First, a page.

Studies have shown that flu, hepatitis B, tetanus and rabies vaccines may be less effective in obese adults than the general population, and there is no reason to believe that a coronavirus vaccine will be any different. .
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“Will we have a Covid vaccine tailored to the obese next year? Absolutely not,” Raz Shaikh, an associate professor of nutrition at the University of North Carolina-Chapel Hill, told Varney.
“Will it still work in the obese? Our prediction is no. “
According to the Centers for Disease Control and Prevention in Atlanta, 30-35% of Georgia̵
7;s adults are obese, which means that their body mass index, or BMI, is 30 or higher.
The CDC initially warned that people who were pathologically obese, with a BMI of 40 or more or who were overweight by about 100 pounds, were among the groups at greatest risk of getting seriously ill with COVID-19.
It wasn’t long before that warning was extended to include people with a body mass index of 30 or more.
How does obesity prevent vaccines from working properly?
According to Varney: “A healthy immune system turns inflammation on and off as needed, invoking white blood cells and sending proteins to fight infections. Vaccines take advantage of that inflammatory response. But blood tests show that obese people and people with related metabolic risk factors such as high blood pressure and high blood sugar levels experience mild chronic inflammation; the inflammation turns on and stays on. “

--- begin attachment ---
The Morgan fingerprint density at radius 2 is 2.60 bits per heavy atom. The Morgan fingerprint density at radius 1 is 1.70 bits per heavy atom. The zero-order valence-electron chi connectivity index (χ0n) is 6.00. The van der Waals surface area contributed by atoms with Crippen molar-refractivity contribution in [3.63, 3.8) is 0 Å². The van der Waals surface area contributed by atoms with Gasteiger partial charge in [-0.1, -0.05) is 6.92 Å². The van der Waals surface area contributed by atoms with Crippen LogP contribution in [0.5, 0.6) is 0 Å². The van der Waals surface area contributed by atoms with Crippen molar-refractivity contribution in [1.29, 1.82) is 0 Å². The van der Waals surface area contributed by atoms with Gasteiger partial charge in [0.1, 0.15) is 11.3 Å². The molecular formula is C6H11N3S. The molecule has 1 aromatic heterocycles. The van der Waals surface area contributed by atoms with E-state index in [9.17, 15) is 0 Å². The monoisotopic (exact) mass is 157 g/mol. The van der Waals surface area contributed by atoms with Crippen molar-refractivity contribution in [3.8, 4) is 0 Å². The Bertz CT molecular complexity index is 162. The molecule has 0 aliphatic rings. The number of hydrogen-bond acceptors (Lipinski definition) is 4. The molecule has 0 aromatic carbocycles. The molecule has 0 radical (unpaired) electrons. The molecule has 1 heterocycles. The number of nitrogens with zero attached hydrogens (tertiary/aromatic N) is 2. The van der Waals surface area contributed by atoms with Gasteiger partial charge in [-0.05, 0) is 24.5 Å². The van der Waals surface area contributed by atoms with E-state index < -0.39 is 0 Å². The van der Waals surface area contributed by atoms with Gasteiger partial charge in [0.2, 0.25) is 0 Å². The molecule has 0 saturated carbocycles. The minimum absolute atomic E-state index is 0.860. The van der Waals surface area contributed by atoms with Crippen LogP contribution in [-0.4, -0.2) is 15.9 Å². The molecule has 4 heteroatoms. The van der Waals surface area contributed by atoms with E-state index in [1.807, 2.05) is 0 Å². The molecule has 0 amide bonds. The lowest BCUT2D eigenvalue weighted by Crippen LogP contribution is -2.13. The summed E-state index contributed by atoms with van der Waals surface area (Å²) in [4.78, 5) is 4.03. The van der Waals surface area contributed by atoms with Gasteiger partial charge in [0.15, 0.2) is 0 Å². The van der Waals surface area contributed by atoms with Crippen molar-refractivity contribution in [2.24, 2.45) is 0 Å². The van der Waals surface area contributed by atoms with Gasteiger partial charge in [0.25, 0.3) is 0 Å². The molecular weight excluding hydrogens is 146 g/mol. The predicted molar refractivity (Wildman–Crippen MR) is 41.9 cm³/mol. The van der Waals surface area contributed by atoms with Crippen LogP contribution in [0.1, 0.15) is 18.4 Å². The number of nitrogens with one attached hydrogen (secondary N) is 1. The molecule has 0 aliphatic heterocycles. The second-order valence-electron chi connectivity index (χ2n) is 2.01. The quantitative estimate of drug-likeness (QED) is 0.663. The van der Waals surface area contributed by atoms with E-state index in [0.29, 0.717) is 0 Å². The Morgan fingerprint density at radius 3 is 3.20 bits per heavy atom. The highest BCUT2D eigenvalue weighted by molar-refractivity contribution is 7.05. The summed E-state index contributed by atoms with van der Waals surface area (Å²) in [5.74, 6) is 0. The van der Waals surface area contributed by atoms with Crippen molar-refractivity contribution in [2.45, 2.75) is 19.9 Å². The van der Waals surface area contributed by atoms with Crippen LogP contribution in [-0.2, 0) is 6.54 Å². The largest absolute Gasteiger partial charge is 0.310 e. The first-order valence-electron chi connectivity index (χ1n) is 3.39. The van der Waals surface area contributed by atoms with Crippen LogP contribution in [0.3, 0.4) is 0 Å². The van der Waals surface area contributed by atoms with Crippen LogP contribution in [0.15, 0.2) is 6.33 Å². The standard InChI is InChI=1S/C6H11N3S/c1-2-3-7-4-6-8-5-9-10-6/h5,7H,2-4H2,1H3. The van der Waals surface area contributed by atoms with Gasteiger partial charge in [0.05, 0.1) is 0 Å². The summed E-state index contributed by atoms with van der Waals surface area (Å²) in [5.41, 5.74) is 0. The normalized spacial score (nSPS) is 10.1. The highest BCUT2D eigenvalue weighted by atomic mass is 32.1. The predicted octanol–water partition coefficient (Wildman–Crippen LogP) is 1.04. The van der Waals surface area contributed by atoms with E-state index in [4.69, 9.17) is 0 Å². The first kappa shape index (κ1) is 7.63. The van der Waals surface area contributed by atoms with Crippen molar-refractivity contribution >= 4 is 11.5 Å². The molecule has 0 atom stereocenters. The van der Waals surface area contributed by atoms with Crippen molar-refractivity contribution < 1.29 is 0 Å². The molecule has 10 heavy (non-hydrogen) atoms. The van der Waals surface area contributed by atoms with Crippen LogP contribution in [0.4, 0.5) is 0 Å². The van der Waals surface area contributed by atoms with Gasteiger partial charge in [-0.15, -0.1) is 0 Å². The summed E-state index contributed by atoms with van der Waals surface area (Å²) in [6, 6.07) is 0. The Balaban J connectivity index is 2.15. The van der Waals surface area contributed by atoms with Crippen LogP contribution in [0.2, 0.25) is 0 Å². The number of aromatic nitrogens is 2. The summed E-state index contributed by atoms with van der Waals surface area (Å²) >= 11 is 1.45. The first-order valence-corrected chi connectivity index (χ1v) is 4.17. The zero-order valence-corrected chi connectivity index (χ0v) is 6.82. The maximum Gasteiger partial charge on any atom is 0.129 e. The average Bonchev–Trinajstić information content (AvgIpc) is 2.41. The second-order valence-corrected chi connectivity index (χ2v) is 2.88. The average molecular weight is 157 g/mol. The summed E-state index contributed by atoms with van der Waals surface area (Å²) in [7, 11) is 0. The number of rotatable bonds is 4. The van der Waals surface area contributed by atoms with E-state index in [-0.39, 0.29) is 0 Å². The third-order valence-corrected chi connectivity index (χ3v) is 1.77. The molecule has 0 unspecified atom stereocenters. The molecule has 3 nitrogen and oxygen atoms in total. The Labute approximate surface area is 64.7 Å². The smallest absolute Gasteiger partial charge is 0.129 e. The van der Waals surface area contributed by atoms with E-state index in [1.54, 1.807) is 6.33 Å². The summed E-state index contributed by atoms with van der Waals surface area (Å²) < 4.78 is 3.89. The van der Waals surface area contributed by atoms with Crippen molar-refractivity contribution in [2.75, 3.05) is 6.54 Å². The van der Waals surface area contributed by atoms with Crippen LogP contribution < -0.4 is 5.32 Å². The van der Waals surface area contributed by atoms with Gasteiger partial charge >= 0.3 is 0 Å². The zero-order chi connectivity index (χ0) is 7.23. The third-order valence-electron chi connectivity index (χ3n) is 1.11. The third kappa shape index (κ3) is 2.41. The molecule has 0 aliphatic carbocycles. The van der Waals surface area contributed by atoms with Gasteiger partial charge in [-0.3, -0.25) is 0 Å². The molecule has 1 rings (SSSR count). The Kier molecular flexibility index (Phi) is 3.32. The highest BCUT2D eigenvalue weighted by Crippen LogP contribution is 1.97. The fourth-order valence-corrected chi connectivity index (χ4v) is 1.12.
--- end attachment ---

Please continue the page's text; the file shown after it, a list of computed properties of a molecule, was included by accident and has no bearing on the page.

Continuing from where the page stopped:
Although scientists are still studying its causes, chronic inflammation appears to interfere with the body’s immune response to vaccines.
“Obesity is a serious global problem and the immune responses induced by suboptimal vaccines observed in the obese population cannot be ignored,” researchers from the Mayo Clinic Vaccine Research Group wrote in a 2015 study published in the journal Vaccine.
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Obese people should not take this information to indicate that there is no point in getting a coronavirus vaccination.
Dr Timothy Garvey, an endocrinologist and director of diabetes research at the University of Alabama, said that it is even safer that obese people are vaccinated.
“The flu shot still works in patients with obesity, but not as well,” he said. “We still want them to be vaccinated.”
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